“Therefore, as God’s chosen people, holy and dearly loved, clothe yourselves with compassion, kindness, humility, gentleness and patience.” Colossians 3:12 (NIV)
Painting was the last thing I expected to be doing on my birthday. And yet there I was, holding a dripping, shaking paintbrush beside my mom and my sisters.
Year 48 was supposed to be a year filled with adventure and freedom. The last of my five kids was going to college, and Art and I were heading into our empty-nest years. I thought this new season would be as fun and predictable as one of those beautiful adult coloring books. Twenty-five years of marriage had helped life take shape, so all we had to do now was just add color.
But nothing looked like I thought it would on this 48th birthday. Instead of planning for the future with my husband, I was trying to figure out how we’d ever glue the shattered pieces of our marriage back together again. Instead of dreaming, I felt like I was stuck in a nightmare. One where I opened the coloring book, and someone had erased all the beautifully drawn lines.
There was nothing but white pages. Empty spaces. Endless possibilities of fear and failure.
Metaphorically speaking, my life was now a blank canvas.
And so, my mother suggested — no, actually she demanded — we get some blank canvases and paint on my birthday.
I painted a boat. They all painted angels. And while my mom was right — it was therapeutic in many ways — it was also a terrifyingly vulnerable experience.
The enemy of my soul didn’t want me painting that day. To create meant I would look a little bit like my Creator. To overcome the terrifying angst of the blank canvas meant I would forever have more compassion on other artists. You better believe as I placed the first blue and gray strokes onto the white emptiness before me, “not good enough” was pulsing through my head in almost deafening tones.
Perfection mocked my boat. The bow was too high, the details too elementary, the reflection on the water too abrupt, and the back of the boat too off-center. Disappointment demanded I hyper-focus on what didn’t look quite right.
I forced myself to send a picture of my boat to at least 20 friends. With each text I sent, I slowly made peace with my painting’s imperfections. Not for validation but rather confirmation that I could see the imperfections in my painting but not deem it worthless. I could see the imperfections in me and not deem myself worthless. It was an act of self-compassion.
We must get to this place of self-compassion if we ever hope to have true, deep compassion for others. Disappointment begs us to be secretly disgusted with everything and everyone who has gaps, everything and everyone who also wrestles with the “not good enough” script. But what if, instead of being so epically disappointed with everyone, we saw in them the need for compassion?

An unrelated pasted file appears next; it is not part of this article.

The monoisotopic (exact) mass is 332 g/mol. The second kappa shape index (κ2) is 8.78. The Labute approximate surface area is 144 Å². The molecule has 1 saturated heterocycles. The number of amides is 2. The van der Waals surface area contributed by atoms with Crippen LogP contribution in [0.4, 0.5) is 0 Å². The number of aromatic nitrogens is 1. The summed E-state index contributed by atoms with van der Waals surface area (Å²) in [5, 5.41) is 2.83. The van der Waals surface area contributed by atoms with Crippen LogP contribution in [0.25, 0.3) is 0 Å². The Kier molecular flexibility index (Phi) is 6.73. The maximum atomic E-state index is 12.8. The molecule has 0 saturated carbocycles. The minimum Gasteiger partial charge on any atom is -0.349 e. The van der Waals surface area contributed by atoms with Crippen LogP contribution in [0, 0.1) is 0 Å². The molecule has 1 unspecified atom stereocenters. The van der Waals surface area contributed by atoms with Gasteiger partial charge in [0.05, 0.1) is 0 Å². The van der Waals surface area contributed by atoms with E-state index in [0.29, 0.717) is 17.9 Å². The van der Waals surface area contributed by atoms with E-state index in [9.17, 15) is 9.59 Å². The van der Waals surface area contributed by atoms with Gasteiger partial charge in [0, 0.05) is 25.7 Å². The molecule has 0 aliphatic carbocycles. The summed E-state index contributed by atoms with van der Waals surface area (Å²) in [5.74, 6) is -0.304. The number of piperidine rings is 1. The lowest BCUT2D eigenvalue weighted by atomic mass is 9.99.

I like that word compassion. Compassion is being aware that all of us fear the imperfections deeply carved into our naked selves. We all cover up. And then we all get stripped bare when the wins become losses.
And who do we want standing near us in those moments, dripping with disappointment and saturated with sorrow? I can assure you it isn’t people who don’t know the whole story, draped in gold-plated pride with mouths eager to spill out commentary, “Here’s what you did wrong. I would never have allowed myself to get in this position. If only you would have …”
Nope. It’s those clothed with garments of understanding. They have personally experienced how excruciatingly painful it can sometimes be to simply be human. They keep in mind Colossians 3:12, “Therefore, as God’s chosen people, holy and dearly loved, clothe yourselves with compassion, kindness, humility, gentleness and patience.”
We are to put on each of these every day, like a painter puts on color she knows will connect her creation with others. God wants us, His creation, to connect with others and bring them light and life with the brush strokes of compassion.
And the only way to gain more of this compassion is to pick up a paintbrush and sit in the seat of our own suffering. We find life-giving purpose and meaning when we allow God to take our painful experiences and comfort others.
Have you walked through an unexpected season of darkness and suffering? Those seasons aren’t for nothing, sweet friend.
Pick up the paintbrush. Put some paint on the emptiness. Color-correct your perspective. Forget the cravings for comfort zones. Trade your comfort for compassion. Get wet with paint. Put the brush to the canvas. Declare yourself a painter. And when someone steals all the lines from your coloring book, determine to color the world anyhow with the same generous compassion God offers every day.
You are walking the way of the artist. You are simply showing up with compassion. And I love you for that. I love whatever is about to come to life on your canvas to the glory of our Almighty Creator. God. The Redeemer of dust. The Redeemer of us.
Father God, no matter how much this life leaves me hurting, I always want to come out on the other side of pain loving. Help me be a woman of great compassion. A woman who wears her scars of suffering well — willingly sharing my survival story so others can know and believe survival is possible for them, too. And help me remember that no time showing up and bringing compassion to another human is ever a waste of time. In Jesus’ Name, Amen.